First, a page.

Oct. 18, 1999

David E. Steitz
Headquarters, Washington, DC Oct. 18, 1999
(Phone: 202/358-1730)

Allen Kenitzer
Goddard Space Flight Center, Greenbelt, MD
(Phone: 301/286-2806)
RELEASE: 99-122

For 18 days during the Southern Hemisphere spring of 1997, a
NASA-launched Canadian satellite called RADARSAT collected pieces
of a puzzle that will help scientists study the most remote and
inaccessible part of the Earth -- Antarctica. Scientists now have
the puzzle pieces put together, forming the first high-resolution
radar map of the mysterious frozen continent.

With detail to the point of picking out a research bungalow
on an iceberg, the new map has both answered scientists' questions
about the icy continent, and left them scratching their heads
about what to make of strange and fascinating features never seen

"This map is truly a new window on the Antarctic continent,
providing new beginnings in our Earth science studies there," said
Dr. Ghassem Asrar, Associate Administrator for Earth Science, NASA
Headquarters, Washington, DC. The new map was produced as part of
NASA's Antarctic Mapping Project.

The most amazing features scientists now see are twisted
patterns of ice draining from the ice sheet into the ocean. "We
were surprised to see a complex network of ice streams reaching
deep into the heart of East Antarctica," said Kenneth Jezek, a
glaciologist from the Byrd Polar Research Center at Ohio State
University. Ice streams are vast rivers of ice that flow up to
100 times faster than the ice they channel through, with speeds up
to 3000 feet per year. "There are some extraordinary ice streams
in East Antarctica that extend almost 500 miles -- nearly the
distance along the Mississippi River from New Orleans to Cairo,
Illinois," Jezek said.

Ice streams form the most energetic parts of the Antarctic
ice sheet, and scientists believe that they are quite susceptible
to environmental change. Ice streams also transport most of the
snow that falls on the continent's interior and dump it into the

"We've recently used RADARSAT and other satellite data to
estimate that one ice stream system sends over 19 cubic miles of
ice to the sea every year -- an amount equivalent to burying
Washington, DC, in 1700 feet of ice every 12 months," said Jezek.

Antarctica looks pure, white and mostly featureless to the
low-resolution satellites that previously mapped the frozen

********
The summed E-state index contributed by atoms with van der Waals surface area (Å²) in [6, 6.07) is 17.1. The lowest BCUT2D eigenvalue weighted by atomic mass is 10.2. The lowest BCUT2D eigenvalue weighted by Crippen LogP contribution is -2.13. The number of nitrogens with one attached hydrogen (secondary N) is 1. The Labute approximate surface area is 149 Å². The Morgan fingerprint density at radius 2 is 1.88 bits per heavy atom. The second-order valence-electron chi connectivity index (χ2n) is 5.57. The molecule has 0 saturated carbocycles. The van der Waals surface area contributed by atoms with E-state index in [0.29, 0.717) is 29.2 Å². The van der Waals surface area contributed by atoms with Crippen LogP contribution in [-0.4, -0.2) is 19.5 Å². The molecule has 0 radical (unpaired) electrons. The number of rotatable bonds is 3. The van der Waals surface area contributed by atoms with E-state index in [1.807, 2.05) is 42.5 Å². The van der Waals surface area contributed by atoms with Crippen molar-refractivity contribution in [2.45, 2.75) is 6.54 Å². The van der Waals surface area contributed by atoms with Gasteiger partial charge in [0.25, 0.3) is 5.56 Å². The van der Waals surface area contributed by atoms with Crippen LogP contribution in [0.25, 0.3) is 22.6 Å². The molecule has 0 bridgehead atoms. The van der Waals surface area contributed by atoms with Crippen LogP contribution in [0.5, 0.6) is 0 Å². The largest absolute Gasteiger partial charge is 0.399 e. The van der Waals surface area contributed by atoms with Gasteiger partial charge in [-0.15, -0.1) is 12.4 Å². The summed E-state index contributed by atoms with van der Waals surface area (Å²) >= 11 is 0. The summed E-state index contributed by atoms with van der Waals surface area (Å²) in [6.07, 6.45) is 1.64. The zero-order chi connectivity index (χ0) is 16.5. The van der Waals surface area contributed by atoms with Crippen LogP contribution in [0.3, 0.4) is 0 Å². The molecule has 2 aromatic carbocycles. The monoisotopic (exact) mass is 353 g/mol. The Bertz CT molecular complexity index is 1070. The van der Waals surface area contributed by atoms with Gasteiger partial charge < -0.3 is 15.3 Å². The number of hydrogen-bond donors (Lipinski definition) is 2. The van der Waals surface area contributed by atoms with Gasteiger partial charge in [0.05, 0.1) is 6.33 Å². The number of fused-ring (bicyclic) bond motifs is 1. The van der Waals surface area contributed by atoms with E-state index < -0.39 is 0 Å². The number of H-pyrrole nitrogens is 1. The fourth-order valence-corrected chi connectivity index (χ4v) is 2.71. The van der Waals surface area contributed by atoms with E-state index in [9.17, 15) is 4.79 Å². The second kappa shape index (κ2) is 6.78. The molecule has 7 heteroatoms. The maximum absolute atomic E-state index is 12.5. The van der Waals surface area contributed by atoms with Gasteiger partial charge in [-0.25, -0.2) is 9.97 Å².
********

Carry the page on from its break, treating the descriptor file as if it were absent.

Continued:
landscape. With the new RADARSAT map, however, the continent
comes alive. Blocks of broken sea ice line the coast and
sedimentary rock protrudes from the rocky walls of Antarctica's
Dry Valleys. The vast, perplexing Antarctic Ice Sheet flows and
twists into the sea, volcanoes poke through the ice sheet and ice
streams flow like rivers into the Southern Ocean. Even the tracks
of wayward snow tractors on their way to inland stations are
visible. "We have a new view of the entire southern continent.
It shows us something about an extraordinary part of our world and
how humans may be changing it -- on both local and global scales,"
said Jezek.

Jezek and his colleagues have been working to complete the
enormous map since the Canadian Space Agency began the mission
with a complex in-orbit rotation of the satellite. Researchers
chose RADARSAT because its radar collects data day and night,
through cloudy weather or clear. Such capability enabled the
mapping to be completed in just 18 days, compared to the last
satellite map of Antarctica which required images from five
different satellites spanning a 13-year period from 1980 to 1994.
Even at that time, parts of the continent remained obscured by
cloud cover.

The map also depends on accurate ground measurements by
scientists from many of the nations that study Antarctica. "The
entire mission was conducted in a true spirit of international
cooperation, and that is why it succeeded," said Verne Kaupp,
NASA's Alaska SAR Facility Director and Chief Scientist.

RADARSAT-1 is owned and operated by the Canadian Space Agency
(CSA). Its data is distributed and marketed by RADARSAT
International, a Canadian company licensed by the CSA. "We at the
Canadian Space Agency are very pleased to make this significant
contribution to the international science community," said Dr.
Rolf Mamem, Director General, CSA Space Operations Branch. "We
are looking forward to the exploitation of these data for the
benefit of all."

The Antarctic Mapping Mission is only one part of NASA's
study of the frozen continent. NASA's study of the Antarctic is
part of the Agency's Earth Science Enterprise, a dedicated effort
to better understand how natural and human-induced changes affect
our Earth's environmental system.

RADARSAT images of Antarctica are available on the Internet